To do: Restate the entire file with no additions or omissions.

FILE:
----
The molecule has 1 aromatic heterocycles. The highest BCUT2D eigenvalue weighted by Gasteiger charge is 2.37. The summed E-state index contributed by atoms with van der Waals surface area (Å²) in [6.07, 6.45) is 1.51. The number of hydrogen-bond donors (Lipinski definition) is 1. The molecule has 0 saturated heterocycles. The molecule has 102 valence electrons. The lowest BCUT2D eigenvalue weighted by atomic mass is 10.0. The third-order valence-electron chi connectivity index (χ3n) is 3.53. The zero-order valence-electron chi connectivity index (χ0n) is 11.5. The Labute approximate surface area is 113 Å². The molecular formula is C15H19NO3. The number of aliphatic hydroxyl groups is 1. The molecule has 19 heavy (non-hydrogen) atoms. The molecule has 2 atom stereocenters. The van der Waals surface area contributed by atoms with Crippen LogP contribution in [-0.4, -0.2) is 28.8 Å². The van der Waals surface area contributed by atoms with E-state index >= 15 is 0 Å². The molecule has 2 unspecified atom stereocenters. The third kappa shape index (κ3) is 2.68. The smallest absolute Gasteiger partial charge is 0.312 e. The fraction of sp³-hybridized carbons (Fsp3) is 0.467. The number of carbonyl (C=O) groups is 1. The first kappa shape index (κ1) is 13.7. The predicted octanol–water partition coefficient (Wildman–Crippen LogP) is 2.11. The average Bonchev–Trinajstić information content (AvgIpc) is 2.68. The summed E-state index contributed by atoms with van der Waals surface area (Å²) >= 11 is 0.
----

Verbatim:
The molecule has 1 aromatic heterocycles. The highest BCUT2D eigenvalue weighted by Gasteiger charge is 2.37. The summed E-state index contributed by atoms with van der Waals surface area (Å²) in [6.07, 6.45) is 1.51. The number of hydrogen-bond donors (Lipinski definition) is 1. The molecule has 0 saturated heterocycles. The molecule has 102 valence electrons. The lowest BCUT2D eigenvalue weighted by atomic mass is 10.0. The third-order valence-electron chi connectivity index (χ3n) is 3.53. The zero-order valence-electron chi connectivity index (χ0n) is 11.5. The Labute approximate surface area is 113 Å². The molecular formula is C15H19NO3. The number of aliphatic hydroxyl groups is 1. The molecule has 19 heavy (non-hydrogen) atoms. The molecule has 2 atom stereocenters. The van der Waals surface area contributed by atoms with Crippen LogP contribution in [-0.4, -0.2) is 28.8 Å². The van der Waals surface area contributed by atoms with E-state index >= 15 is 0 Å². The molecule has 2 unspecified atom stereocenters. The third kappa shape index (κ3) is 2.68. The smallest absolute Gasteiger partial charge is 0.312 e. The fraction of sp³-hybridized carbons (Fsp3) is 0.467. The number of carbonyl (C=O) groups is 1. The first kappa shape index (κ1) is 13.7. The predicted octanol–water partition coefficient (Wildman–Crippen LogP) is 2.11. The average Bonchev–Trinajstić information content (AvgIpc) is 2.68. The summed E-state index contributed by atoms with van der Waals surface area (Å²) >= 11 is 0.